When you are at school it might seem like every problem in maths has already been solved by somebody else. There is always an answer at the back of a text book or a solution ready to be given by your teacher. In fact there are still many unsolved mathematical problems waiting to be unraveled by the next generation of mathematicians.
Sometimes mathematical problems can remain unsolved for hundreds of years, and people wonder whether a proof is even possible. This was the case with Fermat’s last theorem, a theorem first written in 1637 by Pierre de Fermat, a French mathematician.
Fermat’s last theorem
The theorem states that when n is a positive whole number bigger than 2, no other positive whole numbers a, b and c can be found so that an+bn=cn.
(If n=2, there are lots of values for a, b and c which work. In fact we are looking at Pythagoras’ Theorem!)
In 1995 a mathematician Andrew Wiles published a proof for Fermat’s last theorem, showing that even famous historical unsolved theorems can be proved in the modern day.
If you want to know more about Fermat’s last theorem take a look at this article.
The more you study mathematics, the more you will appreciate that mathematics is a vast subject, with always new problems to be solved.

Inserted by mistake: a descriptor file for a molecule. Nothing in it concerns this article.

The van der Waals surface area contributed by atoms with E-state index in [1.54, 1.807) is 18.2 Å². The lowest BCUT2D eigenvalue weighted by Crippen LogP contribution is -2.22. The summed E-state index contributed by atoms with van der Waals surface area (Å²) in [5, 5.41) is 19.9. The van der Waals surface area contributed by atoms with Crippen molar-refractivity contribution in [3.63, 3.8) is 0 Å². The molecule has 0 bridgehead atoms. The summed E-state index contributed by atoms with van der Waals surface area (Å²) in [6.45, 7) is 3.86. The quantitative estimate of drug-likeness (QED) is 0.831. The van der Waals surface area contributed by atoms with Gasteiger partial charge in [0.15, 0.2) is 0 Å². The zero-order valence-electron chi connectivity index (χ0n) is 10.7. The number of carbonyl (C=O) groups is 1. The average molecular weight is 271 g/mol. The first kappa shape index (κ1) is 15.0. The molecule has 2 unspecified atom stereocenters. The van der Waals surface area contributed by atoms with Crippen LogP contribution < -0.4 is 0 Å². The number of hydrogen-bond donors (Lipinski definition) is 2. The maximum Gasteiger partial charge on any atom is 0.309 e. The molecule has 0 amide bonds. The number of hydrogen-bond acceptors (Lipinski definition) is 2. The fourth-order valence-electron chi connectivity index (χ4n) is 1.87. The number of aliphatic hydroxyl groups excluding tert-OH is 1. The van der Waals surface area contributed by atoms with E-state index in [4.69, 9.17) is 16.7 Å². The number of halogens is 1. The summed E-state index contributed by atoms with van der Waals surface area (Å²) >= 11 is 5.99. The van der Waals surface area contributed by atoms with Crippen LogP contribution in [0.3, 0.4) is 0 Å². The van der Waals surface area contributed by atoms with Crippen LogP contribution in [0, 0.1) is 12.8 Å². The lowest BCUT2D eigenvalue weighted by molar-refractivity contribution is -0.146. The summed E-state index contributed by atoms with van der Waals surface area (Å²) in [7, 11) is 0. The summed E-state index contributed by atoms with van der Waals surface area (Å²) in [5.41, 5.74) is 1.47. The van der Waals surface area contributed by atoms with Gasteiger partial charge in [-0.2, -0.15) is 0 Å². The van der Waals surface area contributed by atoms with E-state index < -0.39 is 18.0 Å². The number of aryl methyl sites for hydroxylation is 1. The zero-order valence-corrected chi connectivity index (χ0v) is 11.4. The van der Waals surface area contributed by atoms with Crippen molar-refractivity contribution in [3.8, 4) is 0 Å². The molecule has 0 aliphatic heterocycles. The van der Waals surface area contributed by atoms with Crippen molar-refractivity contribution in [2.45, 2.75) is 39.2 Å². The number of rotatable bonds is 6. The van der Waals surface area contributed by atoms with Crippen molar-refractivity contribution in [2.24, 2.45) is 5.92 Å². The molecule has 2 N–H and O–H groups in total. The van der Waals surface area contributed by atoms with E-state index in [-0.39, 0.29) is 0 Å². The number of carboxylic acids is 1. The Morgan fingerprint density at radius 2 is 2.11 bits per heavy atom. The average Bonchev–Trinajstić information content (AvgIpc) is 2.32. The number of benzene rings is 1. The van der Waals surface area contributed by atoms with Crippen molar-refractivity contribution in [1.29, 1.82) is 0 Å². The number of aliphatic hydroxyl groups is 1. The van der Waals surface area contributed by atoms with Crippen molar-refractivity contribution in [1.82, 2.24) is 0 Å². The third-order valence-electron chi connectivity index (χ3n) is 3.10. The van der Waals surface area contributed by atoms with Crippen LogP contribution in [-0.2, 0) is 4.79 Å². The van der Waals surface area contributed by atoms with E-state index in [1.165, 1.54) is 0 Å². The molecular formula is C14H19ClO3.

There are however some particularly famous problems which still need solutions. To celebrate the millennium, the Clay Mathematics Institute collected seven of these together and offered a prize of $1,000,000 to anyone who could provide a solution to any one of the seven problems.
Millennium Prize Problems
1. Poincaré Conjecture
2. P versus NP
3. Hodge Conjecture
4. Riemann Hypothesis
5. Yang-Mills existence and mass gap
6. Navier-Stokes existence and smoothness
7. Birch and Swinnerton-Dyer Conjecture
Only one of the seven Millennium Prize problems has been solved so far. In 2010 Russian mathematician Grigori Perelman proved the Poincaré Conjecture which is a problem in Topology, a type of geometry. Perelman decided however not to accept the prize, so as of the moment no Millennium Prizes have actually been awarded by the Clay Mathematics Institute.
|There are currently thousands of professional mathematicians working in the UK, both in universities and also in industry and business. If you are good at mathematics at school, then you may well be suited to a career in research. To pursue this career you should try and learn as much mathematics as possible – choosing both A-level Mathematics and Further Mathematics if you can. Try also to hone your problem solving skills – perhaps by solving puzzles or entering mathematical competitions. You never know – in the future you could be someone who helps to solve another of the Millennium Prize Problems.|
Article by Hazel Lewis